On dating apps, men always want to skip the conversation and immediately meet in the flesh, but now romance is all about chatting, say women
New York: With governments clamping down on social interactions to contain the coronavirus spread, and dating sites discouraging dates and asking users to get to know each other virtually instead, interactions have moved online from bars and restaurants. Some women see it as a boon.
Comedian and author Lane Moore says many of the men she meets on Tinder want to cut the conversation short and jump straight to meeting in the flesh. She thinks it’s a good thing that now men are being forced to chat more first.
“That’s something that women have always wanted because it’s an opportunity to meet someone you like the first time but also try to make sure that they’re safe,” Moore, who is from New York, explained.
Leading matchmaking app OKCupid encouraged bonding online, tweeting, “FaceTime, Skype, call, text, message on our app.... all very romantic right now.”
In fact, the coronavirus itself is a topic of conversation through which couples get to know each other better. “I’m talking to a guy right now who I met on Tinder Live and we’re both talking about how this coronavirus COVID-19 stuff is impacting our lives so that can be a good way to know somebody,” Moore said.
Moore also said the coronavirus helps weed out incompatible matches. “If someone seems like they’re not taking the crisis seriously or they’re making fun of it for me personally that’s a turnoff,” she said.
The dating site Coffee Meets Bagel (CMB) is proposing several different ideas for remote interactions, including an online video game date. CEO Dawoon Kang they are having to think out of the box, and are organising an online group discussion, which they have never done before.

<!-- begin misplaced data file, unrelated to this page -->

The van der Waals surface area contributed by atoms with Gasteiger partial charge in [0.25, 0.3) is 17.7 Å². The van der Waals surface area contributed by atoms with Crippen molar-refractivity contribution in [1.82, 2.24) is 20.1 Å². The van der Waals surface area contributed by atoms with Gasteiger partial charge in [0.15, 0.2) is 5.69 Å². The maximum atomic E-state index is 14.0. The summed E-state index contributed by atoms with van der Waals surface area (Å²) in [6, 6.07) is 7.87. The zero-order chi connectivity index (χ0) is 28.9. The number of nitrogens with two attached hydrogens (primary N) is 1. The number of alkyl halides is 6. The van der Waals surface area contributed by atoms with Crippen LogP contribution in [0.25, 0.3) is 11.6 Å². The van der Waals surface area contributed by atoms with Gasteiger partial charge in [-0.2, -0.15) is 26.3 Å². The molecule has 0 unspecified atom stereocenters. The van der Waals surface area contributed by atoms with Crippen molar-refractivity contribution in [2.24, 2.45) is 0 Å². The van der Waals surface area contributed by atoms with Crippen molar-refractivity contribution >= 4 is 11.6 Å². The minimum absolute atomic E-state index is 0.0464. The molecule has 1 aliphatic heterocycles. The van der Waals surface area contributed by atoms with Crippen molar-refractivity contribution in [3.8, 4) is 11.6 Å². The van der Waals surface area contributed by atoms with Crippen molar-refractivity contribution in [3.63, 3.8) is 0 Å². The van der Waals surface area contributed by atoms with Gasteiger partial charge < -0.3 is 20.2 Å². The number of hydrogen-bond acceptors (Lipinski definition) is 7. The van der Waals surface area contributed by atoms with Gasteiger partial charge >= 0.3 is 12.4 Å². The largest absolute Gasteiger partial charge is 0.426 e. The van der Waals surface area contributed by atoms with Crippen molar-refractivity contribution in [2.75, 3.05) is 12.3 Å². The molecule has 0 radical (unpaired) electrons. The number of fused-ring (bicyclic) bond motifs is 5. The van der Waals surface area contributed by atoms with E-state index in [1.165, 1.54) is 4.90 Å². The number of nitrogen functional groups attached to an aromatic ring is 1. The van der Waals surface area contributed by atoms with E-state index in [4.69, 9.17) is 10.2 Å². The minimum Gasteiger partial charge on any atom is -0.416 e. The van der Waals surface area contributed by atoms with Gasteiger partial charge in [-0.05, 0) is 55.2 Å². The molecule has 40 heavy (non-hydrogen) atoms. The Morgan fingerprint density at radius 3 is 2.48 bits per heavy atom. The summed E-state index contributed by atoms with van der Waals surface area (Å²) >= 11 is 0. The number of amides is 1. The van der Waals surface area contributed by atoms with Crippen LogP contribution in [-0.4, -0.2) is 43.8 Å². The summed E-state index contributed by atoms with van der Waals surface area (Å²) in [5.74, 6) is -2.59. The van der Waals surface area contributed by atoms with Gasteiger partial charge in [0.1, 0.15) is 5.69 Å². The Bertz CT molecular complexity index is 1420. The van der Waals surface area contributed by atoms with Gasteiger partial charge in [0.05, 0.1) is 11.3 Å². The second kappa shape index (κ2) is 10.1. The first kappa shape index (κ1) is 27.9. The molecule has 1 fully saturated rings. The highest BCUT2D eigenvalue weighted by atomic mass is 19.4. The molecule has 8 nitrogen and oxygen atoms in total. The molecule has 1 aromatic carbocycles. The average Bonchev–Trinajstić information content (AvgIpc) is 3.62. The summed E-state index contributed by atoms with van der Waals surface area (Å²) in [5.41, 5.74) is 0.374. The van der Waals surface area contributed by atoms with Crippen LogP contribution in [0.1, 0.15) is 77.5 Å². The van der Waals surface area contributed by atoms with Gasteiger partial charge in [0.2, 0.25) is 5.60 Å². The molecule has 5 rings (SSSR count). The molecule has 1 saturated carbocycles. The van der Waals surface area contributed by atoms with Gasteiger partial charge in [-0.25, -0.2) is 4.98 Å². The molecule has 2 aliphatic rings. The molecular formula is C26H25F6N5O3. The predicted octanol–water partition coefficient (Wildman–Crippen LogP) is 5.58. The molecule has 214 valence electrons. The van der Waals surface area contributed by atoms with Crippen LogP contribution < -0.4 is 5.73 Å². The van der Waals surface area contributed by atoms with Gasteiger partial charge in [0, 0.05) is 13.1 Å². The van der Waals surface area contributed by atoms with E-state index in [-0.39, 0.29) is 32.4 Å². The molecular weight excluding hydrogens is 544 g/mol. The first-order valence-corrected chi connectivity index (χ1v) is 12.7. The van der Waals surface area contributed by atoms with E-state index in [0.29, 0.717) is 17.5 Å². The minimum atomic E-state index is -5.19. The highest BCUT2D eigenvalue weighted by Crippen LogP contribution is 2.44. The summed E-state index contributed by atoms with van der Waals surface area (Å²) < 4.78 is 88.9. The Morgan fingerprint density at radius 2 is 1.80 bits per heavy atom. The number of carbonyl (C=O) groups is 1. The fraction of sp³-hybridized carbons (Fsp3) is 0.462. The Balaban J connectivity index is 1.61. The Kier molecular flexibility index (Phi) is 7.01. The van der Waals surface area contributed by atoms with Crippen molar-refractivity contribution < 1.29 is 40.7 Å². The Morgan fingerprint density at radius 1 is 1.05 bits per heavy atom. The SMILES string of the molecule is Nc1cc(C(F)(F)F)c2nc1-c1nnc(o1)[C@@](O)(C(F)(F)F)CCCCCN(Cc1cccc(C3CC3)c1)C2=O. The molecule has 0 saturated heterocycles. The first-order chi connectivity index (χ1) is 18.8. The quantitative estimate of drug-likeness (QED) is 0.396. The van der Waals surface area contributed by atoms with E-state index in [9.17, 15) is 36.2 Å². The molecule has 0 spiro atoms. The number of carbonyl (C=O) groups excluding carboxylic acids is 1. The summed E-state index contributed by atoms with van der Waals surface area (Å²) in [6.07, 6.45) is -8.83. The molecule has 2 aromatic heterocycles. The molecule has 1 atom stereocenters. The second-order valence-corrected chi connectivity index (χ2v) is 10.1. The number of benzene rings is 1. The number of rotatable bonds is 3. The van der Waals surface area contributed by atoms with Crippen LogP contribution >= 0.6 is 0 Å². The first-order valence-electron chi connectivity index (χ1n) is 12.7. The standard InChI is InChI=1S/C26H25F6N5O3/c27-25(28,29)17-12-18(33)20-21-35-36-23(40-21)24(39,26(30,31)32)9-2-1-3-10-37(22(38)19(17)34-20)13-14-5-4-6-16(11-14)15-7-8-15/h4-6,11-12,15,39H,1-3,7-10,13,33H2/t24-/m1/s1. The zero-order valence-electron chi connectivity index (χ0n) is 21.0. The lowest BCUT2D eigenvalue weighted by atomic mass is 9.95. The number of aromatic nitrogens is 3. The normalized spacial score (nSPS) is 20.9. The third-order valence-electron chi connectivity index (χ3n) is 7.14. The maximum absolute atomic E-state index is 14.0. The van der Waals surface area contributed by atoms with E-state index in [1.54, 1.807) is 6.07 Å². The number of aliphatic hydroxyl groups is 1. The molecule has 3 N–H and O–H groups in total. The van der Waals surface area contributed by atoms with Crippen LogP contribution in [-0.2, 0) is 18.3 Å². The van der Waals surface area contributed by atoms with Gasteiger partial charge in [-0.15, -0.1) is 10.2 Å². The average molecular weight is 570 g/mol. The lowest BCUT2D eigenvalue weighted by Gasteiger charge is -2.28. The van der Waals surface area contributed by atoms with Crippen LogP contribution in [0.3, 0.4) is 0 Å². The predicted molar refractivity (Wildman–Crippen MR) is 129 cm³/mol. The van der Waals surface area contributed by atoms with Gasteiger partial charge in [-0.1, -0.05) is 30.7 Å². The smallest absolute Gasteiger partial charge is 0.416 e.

Dating sites contacted by AFP refused to divulge their traffic since Covid-19 starting shutting down US cities this week but it appears their usage is far from slowing.
Yale University student Ileana Valdez and five friends spent just a few hours setting up a dating site for students whose classes have been cancelled and campuses are deserted.
The site, OKZoomer, a nod to the popular expression “Ok boomer” which millennials use to refer to older people, picked up 6,500 users in less than a week, according to Valdez.
“Social distancing allows us to focus on conversations and building up existing and new relationships,” the computer science student told AFP via email.
She feels that the big dating apps are focused on “hookups,” and argues that OKZoomer sets the ground for “meaningful relationships.” For example OKZoomer”s algorithm does not prioritise proximity, unlike most major dating sites.
Other sites are emerging too, such as “Quarantine Together,” whose slogan is “Get close even when you can’t be close.” Moore, the comedian, isn’t convinced that the new coronavirus will spark a dating revolution though.
“I can imagine that once all of this settles down the men who don’t really want to be having a conversation will probably go back to one-word answers.”